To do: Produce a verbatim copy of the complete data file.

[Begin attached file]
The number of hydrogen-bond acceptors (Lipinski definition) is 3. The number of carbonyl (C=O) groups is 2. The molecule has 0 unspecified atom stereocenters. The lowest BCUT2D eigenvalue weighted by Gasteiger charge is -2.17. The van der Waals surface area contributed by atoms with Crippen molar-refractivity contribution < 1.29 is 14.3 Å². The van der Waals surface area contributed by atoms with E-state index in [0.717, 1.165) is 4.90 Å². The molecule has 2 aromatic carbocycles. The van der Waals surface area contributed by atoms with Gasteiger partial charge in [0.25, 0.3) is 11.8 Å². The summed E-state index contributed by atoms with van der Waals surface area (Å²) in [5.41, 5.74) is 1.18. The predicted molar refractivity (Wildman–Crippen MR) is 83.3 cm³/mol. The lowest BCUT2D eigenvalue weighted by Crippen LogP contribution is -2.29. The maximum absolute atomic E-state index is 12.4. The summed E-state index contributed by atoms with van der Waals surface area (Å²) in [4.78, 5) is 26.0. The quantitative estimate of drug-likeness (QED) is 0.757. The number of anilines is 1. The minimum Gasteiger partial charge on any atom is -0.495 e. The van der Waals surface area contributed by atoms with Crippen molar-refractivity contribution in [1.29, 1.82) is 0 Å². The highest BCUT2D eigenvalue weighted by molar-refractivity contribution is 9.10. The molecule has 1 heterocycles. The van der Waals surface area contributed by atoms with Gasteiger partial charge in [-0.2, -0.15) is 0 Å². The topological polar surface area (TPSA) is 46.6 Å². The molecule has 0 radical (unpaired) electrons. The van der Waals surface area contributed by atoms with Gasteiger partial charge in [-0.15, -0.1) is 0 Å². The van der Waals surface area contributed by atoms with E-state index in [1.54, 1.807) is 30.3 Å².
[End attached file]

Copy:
The number of hydrogen-bond acceptors (Lipinski definition) is 3. The number of carbonyl (C=O) groups is 2. The molecule has 0 unspecified atom stereocenters. The lowest BCUT2D eigenvalue weighted by Gasteiger charge is -2.17. The van der Waals surface area contributed by atoms with Crippen molar-refractivity contribution < 1.29 is 14.3 Å². The van der Waals surface area contributed by atoms with E-state index in [0.717, 1.165) is 4.90 Å². The molecule has 2 aromatic carbocycles. The van der Waals surface area contributed by atoms with Gasteiger partial charge in [0.25, 0.3) is 11.8 Å². The summed E-state index contributed by atoms with van der Waals surface area (Å²) in [5.41, 5.74) is 1.18. The predicted molar refractivity (Wildman–Crippen MR) is 83.3 cm³/mol. The lowest BCUT2D eigenvalue weighted by Crippen LogP contribution is -2.29. The maximum absolute atomic E-state index is 12.4. The summed E-state index contributed by atoms with van der Waals surface area (Å²) in [4.78, 5) is 26.0. The quantitative estimate of drug-likeness (QED) is 0.757. The number of anilines is 1. The minimum Gasteiger partial charge on any atom is -0.495 e. The van der Waals surface area contributed by atoms with Crippen molar-refractivity contribution in [1.29, 1.82) is 0 Å². The highest BCUT2D eigenvalue weighted by molar-refractivity contribution is 9.10. The molecule has 1 heterocycles. The van der Waals surface area contributed by atoms with Gasteiger partial charge in [-0.2, -0.15) is 0 Å². The topological polar surface area (TPSA) is 46.6 Å². The molecule has 0 radical (unpaired) electrons. The van der Waals surface area contributed by atoms with Gasteiger partial charge in [-0.15, -0.1) is 0 Å². The van der Waals surface area contributed by atoms with E-state index in [1.54, 1.807) is 30.3 Å².